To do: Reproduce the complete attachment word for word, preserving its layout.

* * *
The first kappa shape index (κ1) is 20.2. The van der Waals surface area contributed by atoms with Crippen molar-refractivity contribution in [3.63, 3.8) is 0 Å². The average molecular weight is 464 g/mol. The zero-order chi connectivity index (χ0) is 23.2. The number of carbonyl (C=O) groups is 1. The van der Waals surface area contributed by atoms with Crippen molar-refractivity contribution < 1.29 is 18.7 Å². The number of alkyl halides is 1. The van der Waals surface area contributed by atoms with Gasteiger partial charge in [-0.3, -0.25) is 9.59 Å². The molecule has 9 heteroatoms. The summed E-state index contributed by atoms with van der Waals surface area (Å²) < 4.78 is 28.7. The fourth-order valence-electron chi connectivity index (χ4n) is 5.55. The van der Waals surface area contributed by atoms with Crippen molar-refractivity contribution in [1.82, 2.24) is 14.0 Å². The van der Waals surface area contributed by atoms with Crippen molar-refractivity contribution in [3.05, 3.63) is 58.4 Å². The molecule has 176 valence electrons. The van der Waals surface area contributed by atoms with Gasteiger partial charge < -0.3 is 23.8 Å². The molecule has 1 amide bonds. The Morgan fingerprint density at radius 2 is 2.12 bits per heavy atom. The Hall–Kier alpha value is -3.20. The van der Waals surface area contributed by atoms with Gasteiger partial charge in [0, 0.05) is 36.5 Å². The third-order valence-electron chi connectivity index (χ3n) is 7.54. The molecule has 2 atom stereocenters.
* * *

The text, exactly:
The first kappa shape index (κ1) is 20.2. The van der Waals surface area contributed by atoms with Crippen molar-refractivity contribution in [3.63, 3.8) is 0 Å². The average molecular weight is 464 g/mol. The zero-order chi connectivity index (χ0) is 23.2. The number of carbonyl (C=O) groups is 1. The van der Waals surface area contributed by atoms with Crippen molar-refractivity contribution < 1.29 is 18.7 Å². The number of alkyl halides is 1. The van der Waals surface area contributed by atoms with Gasteiger partial charge in [-0.3, -0.25) is 9.59 Å². The molecule has 9 heteroatoms. The summed E-state index contributed by atoms with van der Waals surface area (Å²) < 4.78 is 28.7. The fourth-order valence-electron chi connectivity index (χ4n) is 5.55. The van der Waals surface area contributed by atoms with Crippen molar-refractivity contribution in [1.82, 2.24) is 14.0 Å². The van der Waals surface area contributed by atoms with Crippen molar-refractivity contribution in [3.05, 3.63) is 58.4 Å². The molecule has 176 valence electrons. The van der Waals surface area contributed by atoms with Gasteiger partial charge < -0.3 is 23.8 Å². The molecule has 1 amide bonds. The Morgan fingerprint density at radius 2 is 2.12 bits per heavy atom. The Hall–Kier alpha value is -3.20. The van der Waals surface area contributed by atoms with Gasteiger partial charge in [0, 0.05) is 36.5 Å². The third-order valence-electron chi connectivity index (χ3n) is 7.54. The molecule has 2 atom stereocenters.